Paisley: a pilot vision for Scotland’s towns, Alan Anthony

IT takes a degree of courage to admit that a place has seen better days.

So, credit has to go to Renfrewshire Council for creating the conditions that led to its major town, Paisley, being chosen as a pilot study, by the Scottish Government and Scotland’s Towns Partnership, to re-imagine how a town centre could be re-designed to better meet future need.

Our practice, Threesixty Architecture, was fortunate enough to be chosen to produce a set of ideas for Paisley, called Paisley is Open, a vision for Paisley Town Centre 2030.

The vision is an excellent example of collaboration across the public, private and community sectors.

If you passionately believe, as I do, that the health of our communities is intrinsically tied to the health of our town centres, then the vision for Paisley provides a beacon of hope: that it is possible to reverse the decline of town centres.

Paisley town centre has gone the way of many Scottish town centres: empty, neglected shops standing as depressing testimony to changing shopping habits – to online and out-of-town.

There is not going to be a return to the golden age of the retail-dominated high street, during the 1970s and 1980s. But we can take inspiration from the past, including before the 1960s, when the town centre could be described as compact and easily accessible for people who didn’t have a car.

So we concluded pretty quickly that Paisley’s future lay in its town centre buildings playing host to a mix of uses, so that it could potentially become busy again. Re-energising the town centre of course helps support those retail outlets that have chosen to remain in the centre, to help prevent further haemorrhaging.

Many options were considered, to re-energise the town and stimulate footfall. These included cinema, a food hall, residential, hotel provision and education. These have not only been thought through in some detail, but are beginning to come to pass. 

The key mindset shift isn’t to locate such options in spaces that are available and possibly cheaper than alternatives but where they will have the most potential impact.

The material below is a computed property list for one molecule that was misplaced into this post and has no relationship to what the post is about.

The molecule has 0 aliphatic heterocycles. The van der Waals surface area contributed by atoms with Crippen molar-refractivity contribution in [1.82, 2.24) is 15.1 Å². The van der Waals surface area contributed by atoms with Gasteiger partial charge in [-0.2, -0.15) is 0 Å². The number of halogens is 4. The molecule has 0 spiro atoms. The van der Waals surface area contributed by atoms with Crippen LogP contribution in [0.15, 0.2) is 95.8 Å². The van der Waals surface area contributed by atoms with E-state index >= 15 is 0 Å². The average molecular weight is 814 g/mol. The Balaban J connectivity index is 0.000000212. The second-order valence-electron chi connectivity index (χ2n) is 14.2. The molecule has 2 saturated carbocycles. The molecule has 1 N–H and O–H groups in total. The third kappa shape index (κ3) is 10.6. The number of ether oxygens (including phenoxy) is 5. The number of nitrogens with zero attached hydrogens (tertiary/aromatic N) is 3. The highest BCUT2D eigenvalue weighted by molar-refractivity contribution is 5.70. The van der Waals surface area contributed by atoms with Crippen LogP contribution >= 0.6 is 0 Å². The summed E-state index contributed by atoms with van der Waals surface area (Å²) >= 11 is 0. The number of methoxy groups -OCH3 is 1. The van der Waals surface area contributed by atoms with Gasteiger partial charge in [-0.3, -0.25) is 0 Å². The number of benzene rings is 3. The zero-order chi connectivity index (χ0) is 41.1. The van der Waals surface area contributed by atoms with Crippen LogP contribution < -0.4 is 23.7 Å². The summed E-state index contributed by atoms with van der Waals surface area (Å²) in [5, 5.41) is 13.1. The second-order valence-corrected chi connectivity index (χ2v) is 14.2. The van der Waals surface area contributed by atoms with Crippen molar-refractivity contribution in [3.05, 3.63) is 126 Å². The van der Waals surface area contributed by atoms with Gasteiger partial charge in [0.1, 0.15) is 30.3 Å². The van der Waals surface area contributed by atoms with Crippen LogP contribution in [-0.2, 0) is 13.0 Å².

In that regard, Paisley is fortunate to have such a key location at its disposal: the Paisley Centre, a shopping centre that accounts for over 45 per cent of the town’s retail space. Underlet and struggling, the centre is of a scale and location that could begin to turn the town around. 

The vision document has earmarked it as a residential-led, mixed-use quarter, with retail relocated to the street edges, rather than buried deep in the block.

The Paisley Centre has been recently sold and its new owners cite the published vision as being influential in their decision and have stated their ambition to re-develop the centre along the lines of the vision.

Other valuable town assets, such as the Victorian building known as the Paisley Liberal Club, are being looked at. It might be more difficult to refurbish this building, to accommodate new uses, than it would be to construct a new-build on a peripheral site, but it would ensure that the building is saved for future generations and activity is brought into the heart of the town.

Earlier this year, a partnership agreement was signed between the Paisley Community Trust and Renfrewshire Council to deliver a community-owned cinema and a digital skills academy, with initial funding already being provided by both the council and the national agency, Screen Scotland.

As a pilot project, the work that has been done to re-energise Paisley town centre has helped create a methodology for other towns to consider. A Vision for High Street Regeneration has been published as guidance by the Scottish Government.

The Paisley Vision is just that: a vision document. It shows how things  could be, if we nurture our collective ambition and prioritise our efforts. It’s going to take more courage, plus a good deal of time and effort, to transform Paisley into what it could become, but it’s heartening to see that it is already happening.

Alan Anthony is managing director of Threesixty Architecture and chair of Revo Scotland (the retail, property and placemaking community).

Picture credit: Threesixty Architecture

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